By Sydney H. Schanberg
Published in New York Newsday, December 22, 1992
We know what happened during Watergate when Richard Nixon refused to release the tapes of conversations recorded in the Oval Office. Congress exploded at the sight of a president putting himself beyond the law. The Supreme Court brought him back within the law. And the 37th president of the United States had to resign.
Well, now a Senate committee has asked for some of the tapes we didn’t get to hear then — this time because the conversations would reveal what Nixon knew about American prisoners left behind in Indochina when the Vietnam peace agreements were signed in January, 1973. And Nixon is refusing to release the tapes. And no one inside the Beltway seems the least bit outraged.
None of the following facts is in dispute. On April 10, 1973, Brent Scowcroft, then deputy national security adviser, gave Nixon a “talking points” paper to prepare the president for a meeting with the State Department official handling the POW-MIA issue. Nixon met with that official the next day. Shortly thereafter, he made a statement that ran contrary to every piece of evidence in the White House’s hands: He declared that all U.S. prisoners had been returned by Hanoi.
And that’s what every branch of official Washington has been saying ever since, for 20 years, through five presidencies. The truth was anathema, because to admit the truth at any time afterward would have sent tremors through Washington that the establishment deemed unacceptable. After all, one presidency had already been brought down by the truth.
The Nixon tapes on the POW issue are but one example of evidence that key witnesses and agencies are stonewalling on now. The Senate Select Committee on POW-MIA Affairs, in operation for more than a year and about to shut down, has yet to receive anything approaching meaningful cooperation from the White House, the Pentagon, the Central Intelligence Agency, the National Security Agency and many other people and entities. Moreover, the committee, headed by Sen. John Kerry of Massachusetts, has itself behaved in a manner to draw into question its own good faith.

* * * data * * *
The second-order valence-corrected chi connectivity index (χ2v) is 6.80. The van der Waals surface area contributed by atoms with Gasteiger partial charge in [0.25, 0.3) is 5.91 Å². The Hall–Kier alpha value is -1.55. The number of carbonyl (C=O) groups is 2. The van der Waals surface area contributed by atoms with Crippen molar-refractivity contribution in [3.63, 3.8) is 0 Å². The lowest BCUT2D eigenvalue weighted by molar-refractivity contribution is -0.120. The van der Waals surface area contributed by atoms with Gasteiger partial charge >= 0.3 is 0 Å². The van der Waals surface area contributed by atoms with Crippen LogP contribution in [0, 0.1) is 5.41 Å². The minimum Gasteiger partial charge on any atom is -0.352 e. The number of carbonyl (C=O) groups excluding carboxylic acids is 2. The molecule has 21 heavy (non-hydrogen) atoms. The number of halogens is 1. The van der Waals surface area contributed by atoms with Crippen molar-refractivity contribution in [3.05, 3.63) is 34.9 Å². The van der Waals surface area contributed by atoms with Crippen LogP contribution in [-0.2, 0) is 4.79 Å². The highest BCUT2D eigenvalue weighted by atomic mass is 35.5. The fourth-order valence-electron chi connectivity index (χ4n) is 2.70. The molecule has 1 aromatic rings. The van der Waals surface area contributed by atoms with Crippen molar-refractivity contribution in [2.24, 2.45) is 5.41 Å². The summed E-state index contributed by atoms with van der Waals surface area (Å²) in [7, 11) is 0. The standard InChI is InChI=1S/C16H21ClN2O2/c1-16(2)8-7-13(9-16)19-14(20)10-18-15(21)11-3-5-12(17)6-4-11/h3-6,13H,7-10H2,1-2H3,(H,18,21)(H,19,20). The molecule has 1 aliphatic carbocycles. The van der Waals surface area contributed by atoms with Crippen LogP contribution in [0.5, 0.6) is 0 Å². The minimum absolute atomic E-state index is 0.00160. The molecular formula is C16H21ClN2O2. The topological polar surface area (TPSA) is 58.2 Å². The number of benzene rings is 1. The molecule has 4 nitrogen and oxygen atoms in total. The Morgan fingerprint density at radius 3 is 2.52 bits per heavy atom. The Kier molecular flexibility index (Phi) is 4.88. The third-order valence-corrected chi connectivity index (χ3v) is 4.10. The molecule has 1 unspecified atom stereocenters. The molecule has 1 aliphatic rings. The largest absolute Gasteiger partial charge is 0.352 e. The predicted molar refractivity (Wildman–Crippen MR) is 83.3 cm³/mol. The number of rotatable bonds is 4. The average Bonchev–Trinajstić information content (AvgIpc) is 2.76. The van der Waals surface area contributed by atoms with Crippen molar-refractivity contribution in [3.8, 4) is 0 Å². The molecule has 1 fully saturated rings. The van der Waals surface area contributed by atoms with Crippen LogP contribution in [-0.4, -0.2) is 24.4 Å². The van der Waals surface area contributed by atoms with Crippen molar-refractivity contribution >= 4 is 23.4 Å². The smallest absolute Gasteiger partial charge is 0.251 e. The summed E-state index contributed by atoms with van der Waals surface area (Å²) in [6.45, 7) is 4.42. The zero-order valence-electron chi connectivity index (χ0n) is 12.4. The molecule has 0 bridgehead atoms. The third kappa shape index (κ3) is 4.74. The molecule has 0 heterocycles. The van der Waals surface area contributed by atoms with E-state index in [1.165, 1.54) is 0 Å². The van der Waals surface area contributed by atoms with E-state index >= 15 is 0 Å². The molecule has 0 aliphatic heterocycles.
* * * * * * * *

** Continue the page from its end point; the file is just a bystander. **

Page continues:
Can you imagine Sam Ervin, back then in Watergate, asking for data from the White House, getting rebuffed and then just falling silent and saying nothing? Well that’s what the majority on the Kerry committee has done. Nixon has said, through his attorney, that he won’t let them have the tapes, and they have raised not a single public peep. The few dissenters on the committee have been treated as virtual pariahs by the majority. The dissenters have also been given the silent treatment by most of the mainstream press. No media headlines, no uproar, no calls for accountability, just lap-dog somnolence.
One of the dissenters, committee vice chairman Bob Smith of New Hampshire, said at a public hearing on Dec. 1 that the committee had received “information that on at least four occasions, the Vietnamese reportedly indicated to the United States, through third parties and third countries, that there were live American servicemen in Vietnam and Laos who could be returned through negotiations with the United States.”
Smith went on to cite the dates of the reported overtures — January, 1977; January, 1981; late 1984/early 1985, and 1989/90. I think most reasonable citizens would agree that this is stunning information that needs to be tenaciously investigated.
Yet the committee majority barely stirred. Let’s not make waves here, not if we want to get along in Washington. And the press, too, lay still. There were no big television and newspaper stories dealing with Sen. Smith’s revelations. The Washington elitocracy, including the press, must want very badly to bury Vietnam.
Sen. Smith was specific about one of Hanoi’s reported overtures, which was described here in an earlier column. That overture occurred just after Ronald Reagan’s inauguration in 1981. The reports said that the Vietnamese offered to return 57 men if Washington would provide the $4.2 billion in development aid that had been promised in 1973 by then national security adviser Henry Kissinger. At least one White House meeting was held. Said to be present, among others, were President Reagan and Vice President George Bush.
The committee majority has apparently never pursued either Reagan or Bush to get their testimony about that meeting. We do know, from credible sources, that the offer was turned down — but we don’t know why. We also know that a former Secret Service agent who was assigned to the White House in 1981 has information about the Reagan-Bush meeting. He has said, however, that he will not testify voluntarily, fearing retaliation — since he still works for the Treasury Department though not in the Secret Service. He said he would come forward if he were subpoenaed.
So the Senate committee voted on whether to subpoena the former agent. The result was 7 to 4 — not to do it. The Bush administration had lobbied against the subpoena.
The press didn’t do anything with this story either — except for Mark Sauter of The Morning News Tribune in Tacoma, Wash. Sauter even came up with the former agent’s name – John Syphrit.
As Sen. Smith said on Dec. 1: “I do not see how we can get to the truth on these matters when the committee is not willing to use its subpoena power… ”
The outcome will turn on whether truth is a priority here, rather than the casualty it seems to be.